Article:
As discussed, search advertising involves placing online advertisements on search engine results pages to connect your product with consumers who are likely to be in the buying phase of the customer lifecycle.
Search engines display results to search queries based on proprietary algorithms. Each major search engine uses its own formula to determine what results to display for any term. The vast majority of searchers don’t click through to the second page of results (less than 10% of people do), which means they are likely to find what they’re looking for on the first page (Sharp, 2014). With search engines getting so much traffic, and delivering so much value, they need to find a way of generating revenue.
With so many search engines out there, which platform should you choose?
There are some small differences from platform to platform in terms of editorial policy, and each system has a different user interface. There is some theory that different platforms are better for different industries, for example, that Yahoo! fares better than Google on travel advertising. However, this is subjective, and most large advertisers will run PPC campaigns on a number of platforms. As with most things in digital marketing, it is all about testing.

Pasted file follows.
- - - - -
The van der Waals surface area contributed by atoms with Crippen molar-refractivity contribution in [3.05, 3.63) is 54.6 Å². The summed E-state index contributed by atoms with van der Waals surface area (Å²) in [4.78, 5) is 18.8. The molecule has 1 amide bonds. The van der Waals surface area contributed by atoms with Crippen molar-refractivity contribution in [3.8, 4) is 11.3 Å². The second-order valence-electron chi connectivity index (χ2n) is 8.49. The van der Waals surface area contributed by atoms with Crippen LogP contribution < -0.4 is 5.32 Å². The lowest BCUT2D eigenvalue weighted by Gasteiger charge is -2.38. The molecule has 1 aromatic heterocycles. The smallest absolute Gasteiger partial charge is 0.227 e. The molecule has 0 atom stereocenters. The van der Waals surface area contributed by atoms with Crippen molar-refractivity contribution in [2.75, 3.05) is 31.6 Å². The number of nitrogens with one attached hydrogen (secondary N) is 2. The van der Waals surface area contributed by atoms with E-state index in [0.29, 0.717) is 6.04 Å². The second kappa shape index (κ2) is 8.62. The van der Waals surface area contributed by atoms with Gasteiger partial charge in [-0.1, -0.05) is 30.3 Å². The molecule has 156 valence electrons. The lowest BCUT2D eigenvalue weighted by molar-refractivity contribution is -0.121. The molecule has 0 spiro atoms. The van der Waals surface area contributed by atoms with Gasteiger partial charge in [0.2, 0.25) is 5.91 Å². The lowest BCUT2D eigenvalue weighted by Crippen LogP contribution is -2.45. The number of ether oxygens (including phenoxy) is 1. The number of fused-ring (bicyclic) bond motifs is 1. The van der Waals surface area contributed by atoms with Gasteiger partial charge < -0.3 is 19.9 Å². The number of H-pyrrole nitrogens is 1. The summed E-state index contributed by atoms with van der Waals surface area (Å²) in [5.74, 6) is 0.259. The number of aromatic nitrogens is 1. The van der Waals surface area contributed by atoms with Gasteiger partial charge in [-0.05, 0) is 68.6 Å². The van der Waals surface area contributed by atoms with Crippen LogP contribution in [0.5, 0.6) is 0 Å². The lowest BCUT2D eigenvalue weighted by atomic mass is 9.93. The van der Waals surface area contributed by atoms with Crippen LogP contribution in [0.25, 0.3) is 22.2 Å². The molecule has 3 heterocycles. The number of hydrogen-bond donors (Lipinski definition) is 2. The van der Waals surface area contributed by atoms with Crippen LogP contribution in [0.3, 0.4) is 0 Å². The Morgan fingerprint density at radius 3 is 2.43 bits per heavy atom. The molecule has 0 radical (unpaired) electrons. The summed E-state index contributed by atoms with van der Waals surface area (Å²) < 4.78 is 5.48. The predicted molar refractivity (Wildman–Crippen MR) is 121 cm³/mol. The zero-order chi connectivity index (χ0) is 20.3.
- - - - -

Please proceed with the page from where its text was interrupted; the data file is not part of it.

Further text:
Google AdWords is the best known and is considered the industry standard; it allows users to transact in the currency of their choice, is tied to a comprehensive analytics tool, and offers training programmes and certifications. Google AdWords also currently has the best contextual and geographical targeting worldwide, although geo-targeting is also offered by Bing Ads, Facebook Ads, LinkedIn Ads and YouTube video ads (which is closely linked to AdWords).
Structuring your search advertising campaign
When you start running search advertising, you shouldn’t just create a whole stream of ads, you need to have a plan.
Your AdWords account is your home for all the ads you are currently running, and it should be structured to reflect your business and marketing strategy. Within your account, organise your search adverts in groupings, called campaigns, according to your strategy and the ads you are running. Within each campaign, you should have ad groups; these are sets of ads that have a common characteristic or focus. For example, if you are selling books online, you may have ad groups focused around a specific genre, author, event and special offer, as well as some ad groups around general themes such as promoting local stores, or making online sales.
Many search advertisers create ad groups for branded terms, competitor terms and generic key phrases related to the industry.
Structuring your account in this way will help you to easily oversee your advertising spend, determine the effectiveness of your ads, manage your ads and bids, and switch off any ads that aren’t working effectively.